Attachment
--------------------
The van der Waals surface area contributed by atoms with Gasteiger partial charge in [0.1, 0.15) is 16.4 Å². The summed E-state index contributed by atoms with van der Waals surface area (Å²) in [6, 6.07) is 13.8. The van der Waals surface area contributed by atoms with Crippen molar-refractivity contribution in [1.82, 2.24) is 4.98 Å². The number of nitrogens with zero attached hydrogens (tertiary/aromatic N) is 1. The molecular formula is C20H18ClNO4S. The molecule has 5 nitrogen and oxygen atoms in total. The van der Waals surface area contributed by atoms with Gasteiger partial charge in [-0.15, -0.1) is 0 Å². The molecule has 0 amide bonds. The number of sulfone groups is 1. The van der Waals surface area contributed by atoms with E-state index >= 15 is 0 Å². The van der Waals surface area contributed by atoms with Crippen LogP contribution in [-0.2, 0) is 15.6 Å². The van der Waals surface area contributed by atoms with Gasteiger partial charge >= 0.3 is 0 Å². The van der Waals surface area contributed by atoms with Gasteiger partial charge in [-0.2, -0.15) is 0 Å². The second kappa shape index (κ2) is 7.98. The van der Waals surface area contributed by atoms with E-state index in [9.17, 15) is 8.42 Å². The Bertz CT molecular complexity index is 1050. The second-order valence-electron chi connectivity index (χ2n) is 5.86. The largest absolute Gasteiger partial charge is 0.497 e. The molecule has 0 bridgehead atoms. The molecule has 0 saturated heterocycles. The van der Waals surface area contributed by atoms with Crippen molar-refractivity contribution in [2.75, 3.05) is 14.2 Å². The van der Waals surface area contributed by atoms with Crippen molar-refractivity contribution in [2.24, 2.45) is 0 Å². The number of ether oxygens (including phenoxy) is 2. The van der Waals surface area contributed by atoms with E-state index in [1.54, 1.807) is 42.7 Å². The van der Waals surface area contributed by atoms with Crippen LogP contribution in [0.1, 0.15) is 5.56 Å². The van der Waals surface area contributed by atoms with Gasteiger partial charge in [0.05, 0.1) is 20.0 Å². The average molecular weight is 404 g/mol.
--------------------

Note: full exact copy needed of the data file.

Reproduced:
The van der Waals surface area contributed by atoms with Gasteiger partial charge in [0.1, 0.15) is 16.4 Å². The summed E-state index contributed by atoms with van der Waals surface area (Å²) in [6, 6.07) is 13.8. The van der Waals surface area contributed by atoms with Crippen molar-refractivity contribution in [1.82, 2.24) is 4.98 Å². The number of nitrogens with zero attached hydrogens (tertiary/aromatic N) is 1. The molecular formula is C20H18ClNO4S. The molecule has 5 nitrogen and oxygen atoms in total. The van der Waals surface area contributed by atoms with Gasteiger partial charge in [-0.15, -0.1) is 0 Å². The molecule has 0 amide bonds. The number of sulfone groups is 1. The van der Waals surface area contributed by atoms with E-state index >= 15 is 0 Å². The van der Waals surface area contributed by atoms with Crippen LogP contribution in [-0.2, 0) is 15.6 Å². The van der Waals surface area contributed by atoms with Gasteiger partial charge >= 0.3 is 0 Å². The van der Waals surface area contributed by atoms with Gasteiger partial charge in [-0.2, -0.15) is 0 Å². The second kappa shape index (κ2) is 7.98. The van der Waals surface area contributed by atoms with E-state index in [9.17, 15) is 8.42 Å². The Bertz CT molecular complexity index is 1050. The second-order valence-electron chi connectivity index (χ2n) is 5.86. The largest absolute Gasteiger partial charge is 0.497 e. The molecule has 0 bridgehead atoms. The molecule has 0 saturated heterocycles. The van der Waals surface area contributed by atoms with Crippen molar-refractivity contribution in [2.75, 3.05) is 14.2 Å². The van der Waals surface area contributed by atoms with Crippen molar-refractivity contribution in [2.24, 2.45) is 0 Å². The number of ether oxygens (including phenoxy) is 2. The van der Waals surface area contributed by atoms with E-state index in [1.54, 1.807) is 42.7 Å². The van der Waals surface area contributed by atoms with Crippen LogP contribution in [0.1, 0.15) is 5.56 Å². The van der Waals surface area contributed by atoms with Gasteiger partial charge in [0.05, 0.1) is 20.0 Å². The average molecular weight is 404 g/mol.